Subscribe for 99¢
Trump at the White House

President Donald Trump waves as he walks toward the Oval Office on May 23 after a ceremony at Arlington National Cemetery.

The Democratic Party, once known as the “party of the people,” has ceased to exist as I once knew it. For 65-plus years, I supported it and voted for it as did my father before me. In 2016, I voted for Republican Donald Trump.

The party of the people has forgotten the people who voted for Democratic candidates, supported the platform and had faith that those elected had our best interests at heart. That Democratic Party is gone, replaced by politicians who promote personal agendas, inferior policies and demonstrate an inability to solve the many problems the nation faces.

Eight years of stagnant policies under President Barack Obama just could not continue under fellow Democrat Hillary Clinton. Change was needed — and real change, not the status quo. So after having voted for every Democratic candidate for president since Hubert Humphrey, I decided to vote for Trump.

Frustration, disappointment, arrogance and a loss of hope among people like me are what got Trump elected. Democratic Party leaders came to the false conclusion that they no longer needed to appease the vast middle of the road — folks who work every day and pay the bills.

Those leaders took our votes for granted. They also forgot or never realized that there are 1.8 million combat veterans in this country, many of whom who were disappointed and afraid of the prospect that continued appeasement of known U.S. enemies would make their sorrow and sacrifices seem worthless.

I remember when the Democratic Party learned from its mistakes, and tried to never repeat them. That’s no longer true with this new Democratic/Socialist Party. They learned nothing from the losses in 2016 and continue to blindly follow an agenda that would leave the country with mounting problems and no solutions.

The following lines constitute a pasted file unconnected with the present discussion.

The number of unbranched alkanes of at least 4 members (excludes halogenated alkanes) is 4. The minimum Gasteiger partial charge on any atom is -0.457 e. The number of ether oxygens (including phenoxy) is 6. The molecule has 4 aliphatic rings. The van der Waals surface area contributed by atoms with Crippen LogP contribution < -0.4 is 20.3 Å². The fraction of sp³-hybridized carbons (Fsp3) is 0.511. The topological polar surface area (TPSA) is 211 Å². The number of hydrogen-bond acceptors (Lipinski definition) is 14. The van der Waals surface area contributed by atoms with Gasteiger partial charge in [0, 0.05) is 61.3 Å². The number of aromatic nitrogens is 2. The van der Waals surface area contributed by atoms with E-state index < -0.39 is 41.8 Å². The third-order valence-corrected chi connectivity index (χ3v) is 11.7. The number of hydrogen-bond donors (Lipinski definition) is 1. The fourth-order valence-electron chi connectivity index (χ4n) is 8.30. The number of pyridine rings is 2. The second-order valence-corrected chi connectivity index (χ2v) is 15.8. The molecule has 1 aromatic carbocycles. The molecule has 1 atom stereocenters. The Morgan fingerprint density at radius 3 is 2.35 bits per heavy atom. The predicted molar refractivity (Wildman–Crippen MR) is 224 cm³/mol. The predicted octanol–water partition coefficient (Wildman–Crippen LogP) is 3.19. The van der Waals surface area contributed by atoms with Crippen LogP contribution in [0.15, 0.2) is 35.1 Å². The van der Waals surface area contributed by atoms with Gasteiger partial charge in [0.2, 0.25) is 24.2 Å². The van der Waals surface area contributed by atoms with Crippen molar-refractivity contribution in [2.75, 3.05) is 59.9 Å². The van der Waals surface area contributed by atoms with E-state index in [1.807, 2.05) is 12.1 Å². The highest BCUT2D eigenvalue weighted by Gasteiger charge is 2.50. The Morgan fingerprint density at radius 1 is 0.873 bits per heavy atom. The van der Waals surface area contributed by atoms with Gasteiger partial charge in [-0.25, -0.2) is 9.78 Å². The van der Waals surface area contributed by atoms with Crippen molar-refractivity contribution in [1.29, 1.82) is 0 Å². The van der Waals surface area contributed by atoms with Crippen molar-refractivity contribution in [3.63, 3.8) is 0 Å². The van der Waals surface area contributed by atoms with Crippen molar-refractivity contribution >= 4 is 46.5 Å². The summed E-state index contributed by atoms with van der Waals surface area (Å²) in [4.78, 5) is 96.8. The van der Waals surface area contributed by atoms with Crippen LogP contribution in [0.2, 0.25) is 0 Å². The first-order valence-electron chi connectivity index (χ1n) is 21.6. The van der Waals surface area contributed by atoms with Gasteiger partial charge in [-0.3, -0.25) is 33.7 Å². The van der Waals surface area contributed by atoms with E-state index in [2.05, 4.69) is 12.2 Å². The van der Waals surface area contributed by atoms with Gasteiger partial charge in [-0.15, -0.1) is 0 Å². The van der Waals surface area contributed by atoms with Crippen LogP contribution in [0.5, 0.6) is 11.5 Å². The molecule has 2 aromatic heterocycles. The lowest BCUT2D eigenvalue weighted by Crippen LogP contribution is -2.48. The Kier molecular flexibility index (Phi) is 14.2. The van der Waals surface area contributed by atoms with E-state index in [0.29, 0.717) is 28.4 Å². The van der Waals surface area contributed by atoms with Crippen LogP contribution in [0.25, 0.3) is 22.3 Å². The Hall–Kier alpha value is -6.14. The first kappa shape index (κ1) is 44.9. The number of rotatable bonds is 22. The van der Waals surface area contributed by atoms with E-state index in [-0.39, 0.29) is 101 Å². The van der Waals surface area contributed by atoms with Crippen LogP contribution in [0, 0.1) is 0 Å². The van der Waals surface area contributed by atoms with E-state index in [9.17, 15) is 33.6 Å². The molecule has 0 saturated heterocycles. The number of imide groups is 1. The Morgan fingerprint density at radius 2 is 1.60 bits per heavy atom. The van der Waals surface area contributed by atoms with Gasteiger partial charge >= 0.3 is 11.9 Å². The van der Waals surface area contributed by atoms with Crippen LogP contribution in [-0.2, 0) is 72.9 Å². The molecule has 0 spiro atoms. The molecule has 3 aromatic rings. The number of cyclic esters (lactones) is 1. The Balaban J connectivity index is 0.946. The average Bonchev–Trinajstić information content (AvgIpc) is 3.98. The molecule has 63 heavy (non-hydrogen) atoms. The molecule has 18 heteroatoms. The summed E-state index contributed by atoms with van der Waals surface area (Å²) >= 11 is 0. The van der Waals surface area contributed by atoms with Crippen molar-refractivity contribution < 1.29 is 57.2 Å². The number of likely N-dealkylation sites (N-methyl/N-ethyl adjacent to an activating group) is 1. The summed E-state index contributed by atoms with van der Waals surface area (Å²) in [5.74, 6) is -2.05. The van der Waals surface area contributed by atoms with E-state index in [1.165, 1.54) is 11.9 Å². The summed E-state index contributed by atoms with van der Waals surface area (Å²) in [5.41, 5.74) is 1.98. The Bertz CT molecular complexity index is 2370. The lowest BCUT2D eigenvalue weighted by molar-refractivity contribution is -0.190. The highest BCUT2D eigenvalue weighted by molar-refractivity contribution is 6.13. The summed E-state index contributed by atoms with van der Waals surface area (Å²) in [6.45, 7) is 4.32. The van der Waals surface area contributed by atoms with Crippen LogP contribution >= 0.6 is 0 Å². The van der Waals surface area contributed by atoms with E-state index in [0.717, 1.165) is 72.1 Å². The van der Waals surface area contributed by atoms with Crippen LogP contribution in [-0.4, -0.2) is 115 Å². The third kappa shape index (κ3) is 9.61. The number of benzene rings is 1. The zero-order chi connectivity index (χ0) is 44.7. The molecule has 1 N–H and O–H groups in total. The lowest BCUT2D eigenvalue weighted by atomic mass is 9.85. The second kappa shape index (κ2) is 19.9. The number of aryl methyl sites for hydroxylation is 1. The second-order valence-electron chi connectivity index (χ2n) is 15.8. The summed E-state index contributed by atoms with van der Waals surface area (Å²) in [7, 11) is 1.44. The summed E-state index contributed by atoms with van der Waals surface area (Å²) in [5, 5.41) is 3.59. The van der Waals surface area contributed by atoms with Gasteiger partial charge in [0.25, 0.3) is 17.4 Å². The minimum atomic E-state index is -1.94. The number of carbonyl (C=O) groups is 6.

No one has the ability to predict the future, but common sense is a wonderful guide to what may happen in 2020. American voters expect results from the people they elected to represent them. People are seeing results from Trump and the Republicans, but not from the Democrat-led House of Representatives.

I cannot recall any nation that achieved success under a socialist government. The ideas of the left wingers now vying to control the Democratic Party sound good and look good on paper but are not practical — now nor ever. A socialist government believes and acts as if average voters are idiots, not smart enough to make even the smallest decisions on their own. So the government will make those decisions for us.

When has a socialist government ever worked like that without becoming a dictator state? It hasn’t, because people cherish their independence and have the will to make their own decisions, as we have in the U.S. for 243 years. We did it as a republic, deciding who we wanted as leaders. And if those leaders fail us, we elect new ones.

The people make the decisions, not the government, not a political party. I recall when the government tried to force on us something we didn’t want — Prohibition. Are people frustrated? Yes, we are, but changing to a form of government radically different from the one our forefathers founded will not solve our frustrations. You don’t fix things that aren’t broken because, at one time or another, you didn’t get what you wanted.

There are reasons why the Founding Fathers created the Electoral College and crafted our Constitution, Bill of Rights and three co-equal branches of government. They have seen this country through countless recessions, depressions, a dozen small wars, two world wars and the Civil War, which cost this nation half a million citizens. This form of government saw us through impeachments, a president’s resignation, assassination attempts on presidents — four of them successful — and took us back from the brink of nuclear war.

Yet we’re still here. Is our system of government broken? I don’t think so.

Phillip Reagan is a retired police officer who lives in Wentzville.